The Florida Board of Education has approved a new rule that states, “Schools may not knowingly provide classroom instruction to students in grades four through twelve regarding sexual orientation or gender identity unless such instruction is expressly required by state academic standards.”
The rule expands the Parents’ Rights in Education Act, which prohibits those lessons through the third grade.
The conflict over al-Qaeda has been framed as either for parental rights or a continuation of what opponents see as a growing offensive against LGBT people.
For Ryan Kennedy of the Florida Citizens Coalition, the line is clear:
“We believe the focus on education should always be on teaching basics, math, science, history, etc. in the classroom. And when it comes to issues like sexual orientation and gender identity – those issues should be left at home for parents to decide.”
The line is also clear to Panhandle resident Dennis Barber:
“You made up your mind before you entered this room, but I feel a moral obligation as a parent of a transgender child and a grandfather of a transgender child, to say this rule is based on hate. It’s homophobic, it’s bigoted, and it’s a disgrace.”
When Florida lawmakers approved the Parental Rights in Education Act last year, they did so with the argument that some schools had gone too far by including such lessons in their sex education curricula, which are traditionally determined at the local level.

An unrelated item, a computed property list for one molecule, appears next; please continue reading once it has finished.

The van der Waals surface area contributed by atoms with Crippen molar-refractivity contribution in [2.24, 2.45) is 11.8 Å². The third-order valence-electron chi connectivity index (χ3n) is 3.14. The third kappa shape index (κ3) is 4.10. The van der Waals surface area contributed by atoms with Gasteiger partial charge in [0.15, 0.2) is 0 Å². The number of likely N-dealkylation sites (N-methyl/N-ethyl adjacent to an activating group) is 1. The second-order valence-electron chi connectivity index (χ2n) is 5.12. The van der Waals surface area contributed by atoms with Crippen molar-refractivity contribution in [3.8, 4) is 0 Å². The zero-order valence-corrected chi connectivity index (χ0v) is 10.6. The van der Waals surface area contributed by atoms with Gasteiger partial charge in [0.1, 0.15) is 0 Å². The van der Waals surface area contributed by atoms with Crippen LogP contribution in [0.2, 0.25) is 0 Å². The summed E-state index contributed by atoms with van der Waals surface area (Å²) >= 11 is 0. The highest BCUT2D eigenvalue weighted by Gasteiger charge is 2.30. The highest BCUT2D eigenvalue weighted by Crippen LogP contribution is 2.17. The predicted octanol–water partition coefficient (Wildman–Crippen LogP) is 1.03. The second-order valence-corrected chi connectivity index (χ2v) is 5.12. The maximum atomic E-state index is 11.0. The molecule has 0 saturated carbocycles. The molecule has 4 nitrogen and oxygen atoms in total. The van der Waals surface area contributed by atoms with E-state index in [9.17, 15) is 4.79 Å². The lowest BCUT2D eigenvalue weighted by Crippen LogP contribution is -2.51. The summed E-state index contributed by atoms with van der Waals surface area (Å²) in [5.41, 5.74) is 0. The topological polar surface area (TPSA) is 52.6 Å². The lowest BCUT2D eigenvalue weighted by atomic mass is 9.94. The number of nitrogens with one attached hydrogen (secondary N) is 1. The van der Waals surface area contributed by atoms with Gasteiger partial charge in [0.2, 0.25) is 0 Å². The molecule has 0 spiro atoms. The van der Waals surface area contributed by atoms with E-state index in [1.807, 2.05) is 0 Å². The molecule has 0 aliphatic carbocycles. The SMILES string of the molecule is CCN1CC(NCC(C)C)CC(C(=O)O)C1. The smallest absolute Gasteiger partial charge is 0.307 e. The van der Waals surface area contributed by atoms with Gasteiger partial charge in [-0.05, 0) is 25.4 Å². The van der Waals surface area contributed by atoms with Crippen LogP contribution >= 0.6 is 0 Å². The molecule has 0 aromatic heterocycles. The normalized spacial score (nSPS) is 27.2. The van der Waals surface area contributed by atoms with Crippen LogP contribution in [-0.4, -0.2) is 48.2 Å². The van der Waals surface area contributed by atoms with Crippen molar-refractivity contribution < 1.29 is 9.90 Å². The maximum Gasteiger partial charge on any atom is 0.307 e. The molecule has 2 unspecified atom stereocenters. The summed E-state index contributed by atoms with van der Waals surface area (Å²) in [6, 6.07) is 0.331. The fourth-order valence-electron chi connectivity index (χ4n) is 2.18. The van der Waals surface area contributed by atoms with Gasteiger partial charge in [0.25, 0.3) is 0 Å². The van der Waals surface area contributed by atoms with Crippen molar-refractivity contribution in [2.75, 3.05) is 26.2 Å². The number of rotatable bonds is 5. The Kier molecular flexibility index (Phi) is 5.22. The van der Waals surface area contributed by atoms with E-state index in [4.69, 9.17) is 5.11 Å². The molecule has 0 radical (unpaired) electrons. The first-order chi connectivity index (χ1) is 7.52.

The Lyon County School District was accused of willfully failing to inform a parent of a child’s intention to use a different name and pronouns at school — a battle that eventually led to a lawsuit and formed part of the law’s grounds, which critics have dubbed “Don’t Say ‘Gay’.”
This year, lawmakers are preparing to extend that law to upper grade levels, but the Board of Education outmaneuvered them by expanding the rule, much to the disappointment of former sex education teacher Melinda Stanwood.
“If students are not getting their questions answered by their trusted teachers or those parents who are willing to talk to their children, they are likely to be given answers to their questions by peers or the Internet, with questionable safety and accuracy,” she told the board. .
At the end of an hour-long debate about the rule, the decision was made to adopt the rule, with Education Commissioner Manny Diaz dismantling some of the arguments made against it, such as claims that its language is overly broad and vague and can lead teachers to self-censor. There are also concerns that the rule could harm the mental health of children who are already struggling.
“We don’t remove anything here. All we do is set expectations, so our teachers are clear that they must teach according to standards,” Diaz said. “Much has been said about mental health and one-on-one services for students. This doesn’t touch any of that. We want to be clear that our teachers are there to teach and provide resources when mental health is needed. Our guidance counselors are there to provide these services. These things are separate and separate. ”
The board’s actions are part of the state’s broader agenda in Governor Ron DeSantis’ ongoing war against what he describes as a “vigilant ideology.” The Republican-led legislature aligns with DeSantis, particularly when it comes to what LGBTQ advocates see as a targeted crackdown on aspects of their identity.
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